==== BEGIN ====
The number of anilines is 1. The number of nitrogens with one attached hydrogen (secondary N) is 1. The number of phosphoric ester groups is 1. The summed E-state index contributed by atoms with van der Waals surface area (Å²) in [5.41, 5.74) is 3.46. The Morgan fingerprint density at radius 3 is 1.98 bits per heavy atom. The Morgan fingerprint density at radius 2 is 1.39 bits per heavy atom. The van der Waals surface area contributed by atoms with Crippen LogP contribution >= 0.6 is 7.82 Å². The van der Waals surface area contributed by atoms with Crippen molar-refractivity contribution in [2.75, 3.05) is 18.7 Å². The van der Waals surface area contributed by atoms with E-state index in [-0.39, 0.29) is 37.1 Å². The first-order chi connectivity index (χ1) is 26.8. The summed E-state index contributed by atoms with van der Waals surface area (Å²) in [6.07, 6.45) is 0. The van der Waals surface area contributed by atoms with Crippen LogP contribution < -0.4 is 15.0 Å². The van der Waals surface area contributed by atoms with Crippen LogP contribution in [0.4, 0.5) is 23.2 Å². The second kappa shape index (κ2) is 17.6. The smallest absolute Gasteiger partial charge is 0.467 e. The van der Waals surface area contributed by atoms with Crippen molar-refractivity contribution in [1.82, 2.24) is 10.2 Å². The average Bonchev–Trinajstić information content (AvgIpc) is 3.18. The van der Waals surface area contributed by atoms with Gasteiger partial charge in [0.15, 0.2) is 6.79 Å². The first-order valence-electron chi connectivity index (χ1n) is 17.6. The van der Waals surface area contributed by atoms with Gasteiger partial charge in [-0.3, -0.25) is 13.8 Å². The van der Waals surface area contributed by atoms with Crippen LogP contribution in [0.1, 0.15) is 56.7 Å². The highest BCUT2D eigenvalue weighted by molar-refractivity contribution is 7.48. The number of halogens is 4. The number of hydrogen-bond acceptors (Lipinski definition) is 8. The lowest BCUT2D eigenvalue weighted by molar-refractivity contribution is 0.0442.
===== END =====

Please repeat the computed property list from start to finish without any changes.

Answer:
The number of anilines is 1. The number of nitrogens with one attached hydrogen (secondary N) is 1. The number of phosphoric ester groups is 1. The summed E-state index contributed by atoms with van der Waals surface area (Å²) in [5.41, 5.74) is 3.46. The Morgan fingerprint density at radius 3 is 1.98 bits per heavy atom. The Morgan fingerprint density at radius 2 is 1.39 bits per heavy atom. The van der Waals surface area contributed by atoms with Crippen LogP contribution >= 0.6 is 7.82 Å². The van der Waals surface area contributed by atoms with Crippen molar-refractivity contribution in [2.75, 3.05) is 18.7 Å². The van der Waals surface area contributed by atoms with E-state index in [-0.39, 0.29) is 37.1 Å². The first-order chi connectivity index (χ1) is 26.8. The summed E-state index contributed by atoms with van der Waals surface area (Å²) in [6.07, 6.45) is 0. The van der Waals surface area contributed by atoms with Crippen LogP contribution < -0.4 is 15.0 Å². The van der Waals surface area contributed by atoms with Crippen LogP contribution in [0.4, 0.5) is 23.2 Å². The second kappa shape index (κ2) is 17.6. The smallest absolute Gasteiger partial charge is 0.467 e. The van der Waals surface area contributed by atoms with Crippen molar-refractivity contribution in [1.82, 2.24) is 10.2 Å². The average Bonchev–Trinajstić information content (AvgIpc) is 3.18. The van der Waals surface area contributed by atoms with Gasteiger partial charge in [0.15, 0.2) is 6.79 Å². The first-order valence-electron chi connectivity index (χ1n) is 17.6. The van der Waals surface area contributed by atoms with Gasteiger partial charge in [-0.3, -0.25) is 13.8 Å². The van der Waals surface area contributed by atoms with Crippen LogP contribution in [0.1, 0.15) is 56.7 Å². The highest BCUT2D eigenvalue weighted by molar-refractivity contribution is 7.48. The number of halogens is 4. The number of hydrogen-bond acceptors (Lipinski definition) is 8. The lowest BCUT2D eigenvalue weighted by molar-refractivity contribution is 0.0442.